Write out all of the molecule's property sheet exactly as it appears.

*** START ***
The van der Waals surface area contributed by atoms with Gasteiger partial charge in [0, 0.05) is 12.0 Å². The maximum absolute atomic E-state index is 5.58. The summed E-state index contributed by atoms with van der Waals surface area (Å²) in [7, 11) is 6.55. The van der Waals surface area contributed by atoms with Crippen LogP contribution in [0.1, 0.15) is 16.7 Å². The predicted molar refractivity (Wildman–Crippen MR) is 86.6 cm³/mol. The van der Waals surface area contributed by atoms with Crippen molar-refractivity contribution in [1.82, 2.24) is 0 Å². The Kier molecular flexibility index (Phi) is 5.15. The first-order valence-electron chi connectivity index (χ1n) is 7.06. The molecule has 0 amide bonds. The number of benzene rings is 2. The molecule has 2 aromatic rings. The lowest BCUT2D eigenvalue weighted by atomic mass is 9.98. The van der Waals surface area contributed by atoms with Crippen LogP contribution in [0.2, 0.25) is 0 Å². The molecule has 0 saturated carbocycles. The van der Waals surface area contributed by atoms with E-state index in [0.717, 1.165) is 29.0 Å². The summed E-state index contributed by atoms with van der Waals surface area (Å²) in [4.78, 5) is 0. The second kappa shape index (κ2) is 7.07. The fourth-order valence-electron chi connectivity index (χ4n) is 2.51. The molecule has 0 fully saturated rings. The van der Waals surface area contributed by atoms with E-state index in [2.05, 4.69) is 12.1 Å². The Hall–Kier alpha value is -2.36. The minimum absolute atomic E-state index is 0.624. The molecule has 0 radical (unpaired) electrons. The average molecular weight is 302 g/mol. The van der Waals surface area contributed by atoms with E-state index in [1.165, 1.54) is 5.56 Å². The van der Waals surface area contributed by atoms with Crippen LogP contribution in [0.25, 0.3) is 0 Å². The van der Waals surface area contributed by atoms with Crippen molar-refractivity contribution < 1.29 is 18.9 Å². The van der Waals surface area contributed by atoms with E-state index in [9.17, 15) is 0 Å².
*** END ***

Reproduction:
The van der Waals surface area contributed by atoms with Gasteiger partial charge in [0, 0.05) is 12.0 Å². The maximum absolute atomic E-state index is 5.58. The summed E-state index contributed by atoms with van der Waals surface area (Å²) in [7, 11) is 6.55. The van der Waals surface area contributed by atoms with Crippen LogP contribution in [0.1, 0.15) is 16.7 Å². The predicted molar refractivity (Wildman–Crippen MR) is 86.6 cm³/mol. The van der Waals surface area contributed by atoms with Crippen molar-refractivity contribution in [1.82, 2.24) is 0 Å². The Kier molecular flexibility index (Phi) is 5.15. The first-order valence-electron chi connectivity index (χ1n) is 7.06. The molecule has 0 amide bonds. The number of benzene rings is 2. The molecule has 2 aromatic rings. The lowest BCUT2D eigenvalue weighted by atomic mass is 9.98. The van der Waals surface area contributed by atoms with Crippen LogP contribution in [0.2, 0.25) is 0 Å². The molecule has 0 saturated carbocycles. The van der Waals surface area contributed by atoms with E-state index in [0.717, 1.165) is 29.0 Å². The summed E-state index contributed by atoms with van der Waals surface area (Å²) in [4.78, 5) is 0. The second kappa shape index (κ2) is 7.07. The fourth-order valence-electron chi connectivity index (χ4n) is 2.51. The molecule has 0 fully saturated rings. The van der Waals surface area contributed by atoms with E-state index in [2.05, 4.69) is 12.1 Å². The Hall–Kier alpha value is -2.36. The minimum absolute atomic E-state index is 0.624. The molecule has 0 radical (unpaired) electrons. The average molecular weight is 302 g/mol. The van der Waals surface area contributed by atoms with E-state index in [1.165, 1.54) is 5.56 Å². The van der Waals surface area contributed by atoms with Crippen LogP contribution in [0.25, 0.3) is 0 Å². The van der Waals surface area contributed by atoms with Crippen molar-refractivity contribution < 1.29 is 18.9 Å². The van der Waals surface area contributed by atoms with E-state index in [9.17, 15) is 0 Å².